Hamburg

Hamburg (German: [ˈhambʊʁk] (listen), locally also [ˈhambʊɪ̯ç] (listen); Low Saxon: Hamborg [ˈhambɔːç] (listen)), officially the Free and Hanseatic City of Hamburg (German: Freie und Hansestadt Hamburg; Low Saxon: Friee un Hansestadt Hamborg),[8] is the second-largest city in Germany after Berlin, as well as the overall 7th largest city and largest non-capital city in the European Union with a population of over 1.84 million.[9] Hamburg's urban area has a population of around 2.5 million[2] and is part of the Hamburg Metropolitan Region, which has a population of over 5.1 million people in total. The city lies on the River Elbe and two of its tributaries, the River Alster and the River Bille. One of Germany's 16 federated states, Hamburg is surrounded by Schleswig-Holstein to the north and Lower Saxony to the south.

Hamburg
Hamborg  (Low German)
Free and Hanseatic City of Hamburg
Anthem: Stadt Hamburg an der Elbe Auen [de]
Coordinates: 53°33′00″N 10°00′00″E
CountryGermany
Government
  BodyBürgerschaft of Hamburg
  First MayorPeter Tschentscher (SPD)
  Second MayorKatharina Fegebank
  Governing partiesSPD / Greens
  Bundesrat votes3 (of 69)
  Bundestag seats16 (of 736)
Area
  City755.22 km2 (291.59 sq mi)
Population
 (30 June 2020)[1]
  City1,845,229
  Density2,400/km2 (6,300/sq mi)
  Urban
2,484,800[2]
  Metro
5,107,429
Demonym(s)German: Hamburger (male), Hamburgerin (female)
English: Hamburger(s),[3] [4] Hamburgian(s)
Time zoneUTC+1 (Central (CET))
  Summer (DST)UTC+2 (Central (CEST))
Postal code(s)
20001–21149, 22001–22769
Area code(s)040
ISO 3166 codeDE-HH
Vehicle registration
  • HH (1906–1945; again since 1956)
  • MGH (1945)
  • H (1945–1947)
  • HG (1947)
  • BH (1948–1956)
GRP (nominal)€123 billion (2019)[5]
GRP per capita€67,000[6] (2019)
NUTS RegionDE6
HDI (2018)0.976[7]
very high · 1st of 16
Websitewww.hamburg.de/stadt-staat/
Hamburg as seen from the Sentinel-2B satellite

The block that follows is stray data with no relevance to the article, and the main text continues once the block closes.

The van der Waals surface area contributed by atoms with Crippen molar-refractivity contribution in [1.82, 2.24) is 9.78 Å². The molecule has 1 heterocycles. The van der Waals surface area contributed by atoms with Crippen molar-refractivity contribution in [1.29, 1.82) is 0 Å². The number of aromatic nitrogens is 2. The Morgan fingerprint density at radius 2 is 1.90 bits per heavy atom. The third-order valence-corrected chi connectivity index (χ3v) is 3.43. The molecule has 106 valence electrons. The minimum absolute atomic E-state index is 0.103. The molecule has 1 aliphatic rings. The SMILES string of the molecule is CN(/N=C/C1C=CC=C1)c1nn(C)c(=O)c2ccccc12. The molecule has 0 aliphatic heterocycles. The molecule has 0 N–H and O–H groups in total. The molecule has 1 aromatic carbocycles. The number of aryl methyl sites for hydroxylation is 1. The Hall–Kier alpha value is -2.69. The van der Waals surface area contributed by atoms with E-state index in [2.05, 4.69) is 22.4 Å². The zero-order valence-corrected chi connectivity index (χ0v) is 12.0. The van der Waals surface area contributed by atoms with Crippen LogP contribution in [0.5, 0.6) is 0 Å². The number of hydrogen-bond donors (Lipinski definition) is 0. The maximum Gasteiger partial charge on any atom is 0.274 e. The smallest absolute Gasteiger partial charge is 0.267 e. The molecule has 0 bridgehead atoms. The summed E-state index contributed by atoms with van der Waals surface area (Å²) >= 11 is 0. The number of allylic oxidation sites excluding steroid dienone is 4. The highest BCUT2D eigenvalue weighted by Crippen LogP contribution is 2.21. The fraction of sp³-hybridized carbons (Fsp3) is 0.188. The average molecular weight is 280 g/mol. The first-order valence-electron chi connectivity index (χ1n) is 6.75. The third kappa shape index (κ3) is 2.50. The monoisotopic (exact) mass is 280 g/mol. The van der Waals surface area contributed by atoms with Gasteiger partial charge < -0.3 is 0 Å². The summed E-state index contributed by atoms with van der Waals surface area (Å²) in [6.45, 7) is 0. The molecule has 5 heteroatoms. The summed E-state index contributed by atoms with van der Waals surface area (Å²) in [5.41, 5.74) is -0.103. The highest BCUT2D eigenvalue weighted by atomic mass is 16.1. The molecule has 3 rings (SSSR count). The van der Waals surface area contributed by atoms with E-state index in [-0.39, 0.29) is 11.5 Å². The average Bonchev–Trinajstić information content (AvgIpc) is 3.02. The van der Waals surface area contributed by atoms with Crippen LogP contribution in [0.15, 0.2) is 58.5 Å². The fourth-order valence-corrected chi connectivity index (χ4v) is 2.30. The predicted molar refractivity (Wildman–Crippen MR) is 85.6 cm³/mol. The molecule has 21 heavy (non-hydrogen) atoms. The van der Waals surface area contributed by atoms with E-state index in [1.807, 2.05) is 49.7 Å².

The official name reflects Hamburg's history as a member of the medieval Hanseatic League and a free imperial city of the Holy Roman Empire. Before the 1871 unification of Germany, it was a fully sovereign city state, and before 1919 formed a civic republic headed constitutionally by a class of hereditary grand burghers or Hanseaten. Beset by disasters such as the Great Fire of Hamburg, North Sea flood of 1962 and military conflicts including World War II bombing raids, the city has managed to recover and emerge wealthier after each catastrophe.

Hamburg is Europe's third largest port, after Rotterdam and Antwerp. Major regional broadcaster NDR, the printing and publishing firm Gruner + Jahr and the newspapers Der Spiegel and Die Zeit are based in the city. Hamburg is the seat of Germany's oldest stock exchange and the world's oldest merchant bank, Berenberg Bank. Media, commercial, logistical, and industrial firms with significant locations in the city include multinationals Airbus, Blohm + Voss, Aurubis, Beiersdorf, and Unilever. Hamburg is also a major European science, research, and education hub, with several universities and institutions. The city enjoys a very high quality of living, being ranked 19th in the 2019 Mercer Quality of Living Survey.[10]

Hamburg hosts specialists in world economics and international law, including consular and diplomatic missions as the International Tribunal for the Law of the Sea, the EU-LAC Foundation, and the UNESCO Institute for Lifelong Learning, multipartite international political conferences and summits such as Europe and China and the G20. Both former German chancellors Helmut Schmidt and Angela Merkel were born in Hamburg. The former Mayor of Hamburg, Olaf Scholz, has been the current German chancellor since December 2021.

Hamburg is a major international and domestic tourist destination. The Speicherstadt and Kontorhausviertel were declared World Heritage Sites by UNESCO in 2015.[11] Hamburg's rivers and canals are crossed by around 2,500 bridges, making it the city with the highest number of bridges in Europe.[12] Aside from its rich architectural heritage, the city is also home to notable cultural venues such as the Elbphilharmonie and Laeiszhalle concert halls. It gave birth to movements like Hamburger Schule and paved the way for bands including The Beatles. Hamburg is also known for several theatres and a variety of musical shows. St. Pauli's Reeperbahn is among the best-known European entertainment districts.


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